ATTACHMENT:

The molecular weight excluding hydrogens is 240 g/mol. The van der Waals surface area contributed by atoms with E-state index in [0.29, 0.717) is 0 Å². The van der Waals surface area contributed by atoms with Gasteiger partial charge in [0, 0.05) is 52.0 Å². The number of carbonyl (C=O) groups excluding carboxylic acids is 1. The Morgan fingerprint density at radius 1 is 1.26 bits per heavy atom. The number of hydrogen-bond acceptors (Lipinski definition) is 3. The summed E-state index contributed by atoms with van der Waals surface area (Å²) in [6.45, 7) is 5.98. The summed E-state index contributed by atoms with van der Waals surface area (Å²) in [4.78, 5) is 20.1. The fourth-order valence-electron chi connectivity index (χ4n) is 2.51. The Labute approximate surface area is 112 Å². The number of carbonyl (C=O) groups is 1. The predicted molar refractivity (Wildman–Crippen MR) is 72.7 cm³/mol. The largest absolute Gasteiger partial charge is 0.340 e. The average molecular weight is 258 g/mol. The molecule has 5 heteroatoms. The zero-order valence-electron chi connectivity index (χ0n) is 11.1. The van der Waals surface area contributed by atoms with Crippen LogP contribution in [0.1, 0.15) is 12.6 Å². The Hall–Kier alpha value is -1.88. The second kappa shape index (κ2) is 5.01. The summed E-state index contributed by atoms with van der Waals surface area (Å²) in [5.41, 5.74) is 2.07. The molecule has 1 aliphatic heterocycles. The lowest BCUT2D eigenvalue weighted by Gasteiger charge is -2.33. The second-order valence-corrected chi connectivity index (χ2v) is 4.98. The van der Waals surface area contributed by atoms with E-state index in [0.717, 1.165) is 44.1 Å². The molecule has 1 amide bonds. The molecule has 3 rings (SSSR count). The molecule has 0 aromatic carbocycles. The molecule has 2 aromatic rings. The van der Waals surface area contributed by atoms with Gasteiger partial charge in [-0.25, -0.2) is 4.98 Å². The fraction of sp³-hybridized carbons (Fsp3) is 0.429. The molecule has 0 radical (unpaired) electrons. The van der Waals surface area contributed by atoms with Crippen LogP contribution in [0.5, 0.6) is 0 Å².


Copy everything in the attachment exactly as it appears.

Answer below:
The molecular weight excluding hydrogens is 240 g/mol. The van der Waals surface area contributed by atoms with E-state index in [0.29, 0.717) is 0 Å². The van der Waals surface area contributed by atoms with Gasteiger partial charge in [0, 0.05) is 52.0 Å². The number of carbonyl (C=O) groups excluding carboxylic acids is 1. The Morgan fingerprint density at radius 1 is 1.26 bits per heavy atom. The number of hydrogen-bond acceptors (Lipinski definition) is 3. The summed E-state index contributed by atoms with van der Waals surface area (Å²) in [6.45, 7) is 5.98. The summed E-state index contributed by atoms with van der Waals surface area (Å²) in [4.78, 5) is 20.1. The fourth-order valence-electron chi connectivity index (χ4n) is 2.51. The Labute approximate surface area is 112 Å². The number of carbonyl (C=O) groups is 1. The predicted molar refractivity (Wildman–Crippen MR) is 72.7 cm³/mol. The largest absolute Gasteiger partial charge is 0.340 e. The average molecular weight is 258 g/mol. The molecule has 5 heteroatoms. The zero-order valence-electron chi connectivity index (χ0n) is 11.1. The van der Waals surface area contributed by atoms with Crippen LogP contribution in [0.1, 0.15) is 12.6 Å². The Hall–Kier alpha value is -1.88. The second kappa shape index (κ2) is 5.01. The summed E-state index contributed by atoms with van der Waals surface area (Å²) in [5.41, 5.74) is 2.07. The molecule has 1 aliphatic heterocycles. The lowest BCUT2D eigenvalue weighted by Gasteiger charge is -2.33. The second-order valence-corrected chi connectivity index (χ2v) is 4.98. The van der Waals surface area contributed by atoms with E-state index in [0.717, 1.165) is 44.1 Å². The molecule has 1 amide bonds. The molecule has 3 rings (SSSR count). The molecule has 0 aromatic carbocycles. The molecule has 2 aromatic rings. The van der Waals surface area contributed by atoms with Gasteiger partial charge in [-0.25, -0.2) is 4.98 Å². The fraction of sp³-hybridized carbons (Fsp3) is 0.429. The molecule has 0 radical (unpaired) electrons. The van der Waals surface area contributed by atoms with Crippen LogP contribution in [0.5, 0.6) is 0 Å².